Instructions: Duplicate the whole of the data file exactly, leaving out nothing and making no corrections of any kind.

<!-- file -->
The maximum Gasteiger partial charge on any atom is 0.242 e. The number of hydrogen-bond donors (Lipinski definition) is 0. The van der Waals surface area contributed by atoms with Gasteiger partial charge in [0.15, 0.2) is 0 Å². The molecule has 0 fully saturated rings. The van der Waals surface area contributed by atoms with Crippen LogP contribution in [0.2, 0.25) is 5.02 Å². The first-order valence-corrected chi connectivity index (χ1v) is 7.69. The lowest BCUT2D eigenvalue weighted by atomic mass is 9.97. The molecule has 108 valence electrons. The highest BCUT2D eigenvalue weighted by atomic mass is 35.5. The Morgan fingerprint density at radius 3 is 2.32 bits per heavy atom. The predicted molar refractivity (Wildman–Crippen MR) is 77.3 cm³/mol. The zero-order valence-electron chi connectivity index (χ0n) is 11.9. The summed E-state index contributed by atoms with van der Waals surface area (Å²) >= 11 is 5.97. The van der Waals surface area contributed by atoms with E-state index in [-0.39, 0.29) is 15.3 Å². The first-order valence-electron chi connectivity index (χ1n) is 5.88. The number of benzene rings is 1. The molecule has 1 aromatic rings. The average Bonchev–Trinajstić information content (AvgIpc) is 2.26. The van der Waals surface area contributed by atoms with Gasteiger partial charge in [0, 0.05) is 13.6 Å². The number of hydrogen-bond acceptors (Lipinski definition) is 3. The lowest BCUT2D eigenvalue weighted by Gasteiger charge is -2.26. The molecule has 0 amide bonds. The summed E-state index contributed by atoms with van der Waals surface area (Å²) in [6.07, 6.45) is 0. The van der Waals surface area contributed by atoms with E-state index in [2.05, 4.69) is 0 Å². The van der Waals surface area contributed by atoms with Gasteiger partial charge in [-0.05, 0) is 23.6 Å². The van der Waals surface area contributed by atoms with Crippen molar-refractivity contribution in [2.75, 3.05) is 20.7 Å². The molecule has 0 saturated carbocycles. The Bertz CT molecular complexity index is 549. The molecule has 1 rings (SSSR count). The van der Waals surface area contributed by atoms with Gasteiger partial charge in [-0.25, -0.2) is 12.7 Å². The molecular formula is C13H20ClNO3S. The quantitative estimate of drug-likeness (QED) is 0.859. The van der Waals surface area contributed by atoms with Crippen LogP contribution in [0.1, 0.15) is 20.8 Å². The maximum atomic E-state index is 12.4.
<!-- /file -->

The maximum Gasteiger partial charge on any atom is 0.242 e. The number of hydrogen-bond donors (Lipinski definition) is 0. The van der Waals surface area contributed by atoms with Gasteiger partial charge in [0.15, 0.2) is 0 Å². The molecule has 0 fully saturated rings. The van der Waals surface area contributed by atoms with Crippen LogP contribution in [0.2, 0.25) is 5.02 Å². The first-order valence-corrected chi connectivity index (χ1v) is 7.69. The lowest BCUT2D eigenvalue weighted by atomic mass is 9.97. The molecule has 108 valence electrons. The highest BCUT2D eigenvalue weighted by atomic mass is 35.5. The Morgan fingerprint density at radius 3 is 2.32 bits per heavy atom. The predicted molar refractivity (Wildman–Crippen MR) is 77.3 cm³/mol. The zero-order valence-electron chi connectivity index (χ0n) is 11.9. The summed E-state index contributed by atoms with van der Waals surface area (Å²) >= 11 is 5.97. The van der Waals surface area contributed by atoms with E-state index in [-0.39, 0.29) is 15.3 Å². The first-order valence-electron chi connectivity index (χ1n) is 5.88. The number of benzene rings is 1. The molecule has 1 aromatic rings. The average Bonchev–Trinajstić information content (AvgIpc) is 2.26. The van der Waals surface area contributed by atoms with Gasteiger partial charge in [0, 0.05) is 13.6 Å². The number of hydrogen-bond acceptors (Lipinski definition) is 3. The lowest BCUT2D eigenvalue weighted by Gasteiger charge is -2.26. The molecule has 0 amide bonds. The summed E-state index contributed by atoms with van der Waals surface area (Å²) in [6.07, 6.45) is 0. The van der Waals surface area contributed by atoms with E-state index in [2.05, 4.69) is 0 Å². The van der Waals surface area contributed by atoms with Gasteiger partial charge in [-0.05, 0) is 23.6 Å². The van der Waals surface area contributed by atoms with Crippen molar-refractivity contribution in [2.75, 3.05) is 20.7 Å². The molecule has 0 saturated carbocycles. The Bertz CT molecular complexity index is 549. The molecule has 1 rings (SSSR count). The van der Waals surface area contributed by atoms with Gasteiger partial charge in [-0.25, -0.2) is 12.7 Å². The molecular formula is C13H20ClNO3S. The quantitative estimate of drug-likeness (QED) is 0.859. The van der Waals surface area contributed by atoms with Crippen LogP contribution in [0.1, 0.15) is 20.8 Å². The maximum atomic E-state index is 12.4.